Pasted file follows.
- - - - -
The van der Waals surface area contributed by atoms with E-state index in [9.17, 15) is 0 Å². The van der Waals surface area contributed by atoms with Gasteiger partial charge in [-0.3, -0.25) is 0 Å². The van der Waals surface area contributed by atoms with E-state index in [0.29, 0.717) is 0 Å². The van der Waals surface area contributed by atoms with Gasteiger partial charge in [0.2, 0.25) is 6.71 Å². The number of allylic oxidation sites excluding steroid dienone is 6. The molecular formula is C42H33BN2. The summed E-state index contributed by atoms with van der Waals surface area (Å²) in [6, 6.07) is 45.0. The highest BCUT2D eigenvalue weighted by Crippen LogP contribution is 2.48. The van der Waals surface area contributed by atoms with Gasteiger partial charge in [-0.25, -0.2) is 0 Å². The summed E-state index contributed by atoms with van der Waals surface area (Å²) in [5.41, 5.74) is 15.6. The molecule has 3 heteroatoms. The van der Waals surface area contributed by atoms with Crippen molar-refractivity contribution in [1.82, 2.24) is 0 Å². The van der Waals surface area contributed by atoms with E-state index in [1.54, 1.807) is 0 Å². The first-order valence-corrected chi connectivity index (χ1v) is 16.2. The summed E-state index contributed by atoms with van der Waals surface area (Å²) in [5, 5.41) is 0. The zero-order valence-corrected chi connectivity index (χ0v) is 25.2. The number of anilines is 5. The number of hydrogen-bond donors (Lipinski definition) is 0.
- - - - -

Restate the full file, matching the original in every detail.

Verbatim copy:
The van der Waals surface area contributed by atoms with E-state index in [9.17, 15) is 0 Å². The van der Waals surface area contributed by atoms with Gasteiger partial charge in [-0.3, -0.25) is 0 Å². The van der Waals surface area contributed by atoms with E-state index in [0.29, 0.717) is 0 Å². The van der Waals surface area contributed by atoms with Gasteiger partial charge in [0.2, 0.25) is 6.71 Å². The number of allylic oxidation sites excluding steroid dienone is 6. The molecular formula is C42H33BN2. The summed E-state index contributed by atoms with van der Waals surface area (Å²) in [6, 6.07) is 45.0. The highest BCUT2D eigenvalue weighted by Crippen LogP contribution is 2.48. The van der Waals surface area contributed by atoms with Gasteiger partial charge in [-0.25, -0.2) is 0 Å². The summed E-state index contributed by atoms with van der Waals surface area (Å²) in [5.41, 5.74) is 15.6. The molecule has 3 heteroatoms. The van der Waals surface area contributed by atoms with Crippen molar-refractivity contribution in [1.82, 2.24) is 0 Å². The van der Waals surface area contributed by atoms with E-state index in [1.54, 1.807) is 0 Å². The first-order valence-corrected chi connectivity index (χ1v) is 16.2. The summed E-state index contributed by atoms with van der Waals surface area (Å²) in [5, 5.41) is 0. The zero-order valence-corrected chi connectivity index (χ0v) is 25.2. The number of anilines is 5. The number of hydrogen-bond donors (Lipinski definition) is 0.